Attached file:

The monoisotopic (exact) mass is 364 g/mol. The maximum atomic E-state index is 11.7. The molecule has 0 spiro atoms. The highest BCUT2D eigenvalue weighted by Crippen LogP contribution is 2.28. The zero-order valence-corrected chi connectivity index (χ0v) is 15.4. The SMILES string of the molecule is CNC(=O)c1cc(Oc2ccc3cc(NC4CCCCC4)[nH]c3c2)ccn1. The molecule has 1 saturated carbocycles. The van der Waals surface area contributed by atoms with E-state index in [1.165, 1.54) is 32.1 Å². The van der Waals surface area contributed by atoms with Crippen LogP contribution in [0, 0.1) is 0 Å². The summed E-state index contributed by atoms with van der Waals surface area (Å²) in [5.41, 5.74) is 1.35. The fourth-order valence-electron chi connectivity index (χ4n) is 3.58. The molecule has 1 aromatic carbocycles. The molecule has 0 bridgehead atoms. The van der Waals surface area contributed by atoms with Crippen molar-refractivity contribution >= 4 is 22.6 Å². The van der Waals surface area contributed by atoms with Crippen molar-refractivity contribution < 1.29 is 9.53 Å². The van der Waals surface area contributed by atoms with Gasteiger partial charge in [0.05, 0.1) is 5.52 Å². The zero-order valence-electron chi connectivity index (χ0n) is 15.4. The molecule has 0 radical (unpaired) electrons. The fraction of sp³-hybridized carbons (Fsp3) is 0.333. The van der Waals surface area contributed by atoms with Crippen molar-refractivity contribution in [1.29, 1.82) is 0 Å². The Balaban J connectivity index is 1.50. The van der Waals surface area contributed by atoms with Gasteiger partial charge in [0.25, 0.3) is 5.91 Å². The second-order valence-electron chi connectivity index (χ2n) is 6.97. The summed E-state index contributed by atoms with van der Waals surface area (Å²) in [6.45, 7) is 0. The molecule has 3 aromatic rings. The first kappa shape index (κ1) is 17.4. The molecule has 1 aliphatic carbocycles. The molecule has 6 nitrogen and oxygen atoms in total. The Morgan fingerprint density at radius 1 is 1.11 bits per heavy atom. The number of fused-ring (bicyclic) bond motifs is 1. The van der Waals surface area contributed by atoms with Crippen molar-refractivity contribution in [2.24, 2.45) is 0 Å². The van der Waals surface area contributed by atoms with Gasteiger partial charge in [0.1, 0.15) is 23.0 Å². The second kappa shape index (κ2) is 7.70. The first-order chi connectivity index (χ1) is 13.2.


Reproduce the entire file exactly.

The monoisotopic (exact) mass is 364 g/mol. The maximum atomic E-state index is 11.7. The molecule has 0 spiro atoms. The highest BCUT2D eigenvalue weighted by Crippen LogP contribution is 2.28. The zero-order valence-corrected chi connectivity index (χ0v) is 15.4. The SMILES string of the molecule is CNC(=O)c1cc(Oc2ccc3cc(NC4CCCCC4)[nH]c3c2)ccn1. The molecule has 1 saturated carbocycles. The van der Waals surface area contributed by atoms with E-state index in [1.165, 1.54) is 32.1 Å². The van der Waals surface area contributed by atoms with Crippen LogP contribution in [0, 0.1) is 0 Å². The summed E-state index contributed by atoms with van der Waals surface area (Å²) in [5.41, 5.74) is 1.35. The fourth-order valence-electron chi connectivity index (χ4n) is 3.58. The molecule has 1 aromatic carbocycles. The molecule has 0 bridgehead atoms. The van der Waals surface area contributed by atoms with Crippen molar-refractivity contribution >= 4 is 22.6 Å². The van der Waals surface area contributed by atoms with Crippen molar-refractivity contribution < 1.29 is 9.53 Å². The van der Waals surface area contributed by atoms with Gasteiger partial charge in [0.05, 0.1) is 5.52 Å². The zero-order valence-electron chi connectivity index (χ0n) is 15.4. The molecule has 0 radical (unpaired) electrons. The fraction of sp³-hybridized carbons (Fsp3) is 0.333. The van der Waals surface area contributed by atoms with Crippen molar-refractivity contribution in [1.29, 1.82) is 0 Å². The Balaban J connectivity index is 1.50. The van der Waals surface area contributed by atoms with Gasteiger partial charge in [0.25, 0.3) is 5.91 Å². The second-order valence-electron chi connectivity index (χ2n) is 6.97. The summed E-state index contributed by atoms with van der Waals surface area (Å²) in [6.45, 7) is 0. The molecule has 3 aromatic rings. The first kappa shape index (κ1) is 17.4. The molecule has 1 aliphatic carbocycles. The molecule has 6 nitrogen and oxygen atoms in total. The Morgan fingerprint density at radius 1 is 1.11 bits per heavy atom. The number of fused-ring (bicyclic) bond motifs is 1. The van der Waals surface area contributed by atoms with Crippen molar-refractivity contribution in [2.24, 2.45) is 0 Å². The van der Waals surface area contributed by atoms with Gasteiger partial charge in [0.1, 0.15) is 23.0 Å². The second kappa shape index (κ2) is 7.70. The first-order chi connectivity index (χ1) is 13.2.